Strong production, fine acting and great humour

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Absurd Person Singular - Lowther Pavilion

Way back in 1972 Alan Ayckbourn introduced us to the now familiar format of his dramas – contrasting couples, same situation, different times – with one of his funniest and most acclaimed plays, Absurd Person Singular.

Forty years on The Anonymous Players showed us in an accomplished performance that the craft and the humour are wearing well.

The strength of Bob Gemmell’s production is fine acting.

Alan Lucas’s splendid Brummie accent is ideal for the nerdy but upwardly mobile Sidney, with Bernadette Scully nicely homely as wife Jane.

Karen Jackson, the neurotic Eva, is especially comical in the second act, despite having no lines at all, as she attempts suicide in a variety of ways. Andy Cooke, as her self-centred and disagreeable husband Geoffrey, does well in the play’s most unrewarding role.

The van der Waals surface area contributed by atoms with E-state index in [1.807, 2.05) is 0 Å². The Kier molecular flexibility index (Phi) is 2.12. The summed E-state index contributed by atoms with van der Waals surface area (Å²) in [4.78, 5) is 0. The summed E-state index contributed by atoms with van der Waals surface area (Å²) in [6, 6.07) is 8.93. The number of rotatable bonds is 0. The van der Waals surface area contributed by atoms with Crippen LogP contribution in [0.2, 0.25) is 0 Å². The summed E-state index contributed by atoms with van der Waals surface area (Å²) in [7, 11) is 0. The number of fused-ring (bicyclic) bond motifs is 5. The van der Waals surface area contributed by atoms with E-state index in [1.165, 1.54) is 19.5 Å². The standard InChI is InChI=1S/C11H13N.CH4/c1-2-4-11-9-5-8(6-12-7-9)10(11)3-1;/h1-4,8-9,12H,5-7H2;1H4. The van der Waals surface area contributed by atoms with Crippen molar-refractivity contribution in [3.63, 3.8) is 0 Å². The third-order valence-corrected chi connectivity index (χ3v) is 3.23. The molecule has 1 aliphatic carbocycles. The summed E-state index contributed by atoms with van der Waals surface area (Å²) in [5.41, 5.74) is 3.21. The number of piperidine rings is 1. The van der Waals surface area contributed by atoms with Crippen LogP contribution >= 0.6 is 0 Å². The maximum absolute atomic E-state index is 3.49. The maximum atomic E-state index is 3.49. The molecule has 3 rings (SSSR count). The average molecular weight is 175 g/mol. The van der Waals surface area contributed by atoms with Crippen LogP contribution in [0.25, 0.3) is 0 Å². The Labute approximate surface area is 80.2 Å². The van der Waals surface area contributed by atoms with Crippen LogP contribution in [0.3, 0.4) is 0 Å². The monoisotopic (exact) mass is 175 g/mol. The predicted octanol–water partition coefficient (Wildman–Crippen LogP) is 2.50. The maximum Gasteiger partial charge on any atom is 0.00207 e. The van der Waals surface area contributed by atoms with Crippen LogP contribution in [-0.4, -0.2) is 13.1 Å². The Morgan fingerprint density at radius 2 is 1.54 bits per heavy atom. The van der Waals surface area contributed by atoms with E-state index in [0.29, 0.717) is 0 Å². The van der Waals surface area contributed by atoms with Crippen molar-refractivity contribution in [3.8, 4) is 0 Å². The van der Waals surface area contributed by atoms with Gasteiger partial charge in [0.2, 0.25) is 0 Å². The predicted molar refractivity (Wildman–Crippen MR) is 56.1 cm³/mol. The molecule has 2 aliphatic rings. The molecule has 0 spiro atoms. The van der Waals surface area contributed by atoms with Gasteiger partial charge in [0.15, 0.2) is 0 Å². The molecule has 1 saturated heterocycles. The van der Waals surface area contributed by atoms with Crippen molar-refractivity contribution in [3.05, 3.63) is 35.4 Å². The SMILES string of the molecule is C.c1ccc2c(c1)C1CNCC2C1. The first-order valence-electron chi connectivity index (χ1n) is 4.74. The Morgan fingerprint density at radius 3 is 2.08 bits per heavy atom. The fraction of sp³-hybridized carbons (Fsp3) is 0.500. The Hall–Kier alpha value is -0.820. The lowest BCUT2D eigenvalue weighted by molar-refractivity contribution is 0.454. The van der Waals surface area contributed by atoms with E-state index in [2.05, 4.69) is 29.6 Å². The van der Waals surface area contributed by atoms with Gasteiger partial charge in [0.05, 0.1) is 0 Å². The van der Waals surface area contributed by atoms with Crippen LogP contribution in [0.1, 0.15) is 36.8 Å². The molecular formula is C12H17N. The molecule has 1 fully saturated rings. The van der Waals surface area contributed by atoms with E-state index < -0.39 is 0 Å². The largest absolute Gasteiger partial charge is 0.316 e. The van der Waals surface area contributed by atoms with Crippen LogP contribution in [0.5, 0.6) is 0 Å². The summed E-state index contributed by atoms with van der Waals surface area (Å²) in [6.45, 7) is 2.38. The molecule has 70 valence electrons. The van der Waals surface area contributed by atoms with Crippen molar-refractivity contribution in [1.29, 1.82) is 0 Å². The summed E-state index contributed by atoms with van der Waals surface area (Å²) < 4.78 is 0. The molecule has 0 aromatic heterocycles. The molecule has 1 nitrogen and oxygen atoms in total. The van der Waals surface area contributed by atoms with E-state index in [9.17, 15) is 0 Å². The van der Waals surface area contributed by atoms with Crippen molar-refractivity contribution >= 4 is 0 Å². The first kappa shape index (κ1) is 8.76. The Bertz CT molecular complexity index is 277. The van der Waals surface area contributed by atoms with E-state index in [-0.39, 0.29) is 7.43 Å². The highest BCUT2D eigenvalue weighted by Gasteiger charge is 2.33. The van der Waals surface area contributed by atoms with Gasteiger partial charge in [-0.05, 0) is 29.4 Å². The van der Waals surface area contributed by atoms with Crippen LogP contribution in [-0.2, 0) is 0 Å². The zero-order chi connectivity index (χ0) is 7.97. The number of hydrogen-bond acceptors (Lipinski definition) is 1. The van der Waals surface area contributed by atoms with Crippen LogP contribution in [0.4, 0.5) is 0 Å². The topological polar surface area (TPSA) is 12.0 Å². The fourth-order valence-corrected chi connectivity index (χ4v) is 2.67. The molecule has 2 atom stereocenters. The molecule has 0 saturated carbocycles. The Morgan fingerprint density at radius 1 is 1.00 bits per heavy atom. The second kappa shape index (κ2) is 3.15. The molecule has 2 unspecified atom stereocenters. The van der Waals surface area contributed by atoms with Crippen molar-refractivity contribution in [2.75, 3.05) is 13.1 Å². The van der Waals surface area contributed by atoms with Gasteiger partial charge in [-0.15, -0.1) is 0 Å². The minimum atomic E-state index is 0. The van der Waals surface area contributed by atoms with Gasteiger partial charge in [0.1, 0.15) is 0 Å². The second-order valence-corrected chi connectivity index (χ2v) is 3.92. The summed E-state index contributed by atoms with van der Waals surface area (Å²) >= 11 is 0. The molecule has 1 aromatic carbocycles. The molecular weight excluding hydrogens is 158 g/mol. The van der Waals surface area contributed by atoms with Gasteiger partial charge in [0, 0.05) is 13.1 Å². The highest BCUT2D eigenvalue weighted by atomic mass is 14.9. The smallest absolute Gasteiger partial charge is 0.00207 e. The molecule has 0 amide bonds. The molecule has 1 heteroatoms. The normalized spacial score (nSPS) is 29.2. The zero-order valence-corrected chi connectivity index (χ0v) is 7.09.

The best lines and action are all with Rosemary Roe as the sozzled and nose-in-the air Marion.

She makes the most of it, with Alf Betts suitably supportive as her straight man Ronald.

The farcical finale of act two is hilarious but, because Ayckbourn does not significantly develop his characters, the end of act three does not reach the same level.

Consequently the play ends amusingly, but a little lamely.

An appreciative audience enjoyed the both quality of the acting and Ayckbourn’s special ability to find humour in domestic trivia, strained relationships and, here, in an off-stage dog called George.

Continues until Saturday